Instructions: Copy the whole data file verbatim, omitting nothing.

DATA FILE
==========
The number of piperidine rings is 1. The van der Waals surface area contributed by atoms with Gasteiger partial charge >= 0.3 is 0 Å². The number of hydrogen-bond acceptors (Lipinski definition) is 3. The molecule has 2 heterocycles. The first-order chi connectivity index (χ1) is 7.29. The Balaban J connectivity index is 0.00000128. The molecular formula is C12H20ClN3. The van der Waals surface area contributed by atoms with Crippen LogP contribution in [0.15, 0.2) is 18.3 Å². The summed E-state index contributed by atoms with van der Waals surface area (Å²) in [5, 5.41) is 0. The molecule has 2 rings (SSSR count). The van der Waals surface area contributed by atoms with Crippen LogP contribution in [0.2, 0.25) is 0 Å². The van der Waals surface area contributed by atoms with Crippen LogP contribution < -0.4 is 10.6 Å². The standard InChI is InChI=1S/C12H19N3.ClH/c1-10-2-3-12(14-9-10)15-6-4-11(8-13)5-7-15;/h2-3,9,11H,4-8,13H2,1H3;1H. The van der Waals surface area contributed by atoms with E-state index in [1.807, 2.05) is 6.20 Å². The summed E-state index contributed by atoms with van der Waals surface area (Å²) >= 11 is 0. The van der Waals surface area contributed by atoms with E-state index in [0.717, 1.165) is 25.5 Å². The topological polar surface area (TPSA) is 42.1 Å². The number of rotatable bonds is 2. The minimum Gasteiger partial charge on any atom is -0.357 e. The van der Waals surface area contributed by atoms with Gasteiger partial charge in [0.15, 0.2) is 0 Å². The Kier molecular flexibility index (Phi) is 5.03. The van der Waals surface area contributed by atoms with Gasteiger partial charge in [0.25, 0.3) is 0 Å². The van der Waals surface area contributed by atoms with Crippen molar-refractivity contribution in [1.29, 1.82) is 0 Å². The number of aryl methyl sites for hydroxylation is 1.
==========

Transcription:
The number of piperidine rings is 1. The van der Waals surface area contributed by atoms with Gasteiger partial charge >= 0.3 is 0 Å². The number of hydrogen-bond acceptors (Lipinski definition) is 3. The molecule has 2 heterocycles. The first-order chi connectivity index (χ1) is 7.29. The Balaban J connectivity index is 0.00000128. The molecular formula is C12H20ClN3. The van der Waals surface area contributed by atoms with Crippen LogP contribution in [0.15, 0.2) is 18.3 Å². The summed E-state index contributed by atoms with van der Waals surface area (Å²) in [5, 5.41) is 0. The molecule has 2 rings (SSSR count). The van der Waals surface area contributed by atoms with Crippen LogP contribution in [0.2, 0.25) is 0 Å². The van der Waals surface area contributed by atoms with Crippen LogP contribution < -0.4 is 10.6 Å². The standard InChI is InChI=1S/C12H19N3.ClH/c1-10-2-3-12(14-9-10)15-6-4-11(8-13)5-7-15;/h2-3,9,11H,4-8,13H2,1H3;1H. The van der Waals surface area contributed by atoms with E-state index in [1.807, 2.05) is 6.20 Å². The summed E-state index contributed by atoms with van der Waals surface area (Å²) >= 11 is 0. The van der Waals surface area contributed by atoms with E-state index in [0.717, 1.165) is 25.5 Å². The topological polar surface area (TPSA) is 42.1 Å². The number of rotatable bonds is 2. The minimum Gasteiger partial charge on any atom is -0.357 e. The van der Waals surface area contributed by atoms with Gasteiger partial charge in [0.15, 0.2) is 0 Å². The Kier molecular flexibility index (Phi) is 5.03. The van der Waals surface area contributed by atoms with Gasteiger partial charge in [0.25, 0.3) is 0 Å². The van der Waals surface area contributed by atoms with Crippen molar-refractivity contribution in [1.29, 1.82) is 0 Å². The number of aryl methyl sites for hydroxylation is 1.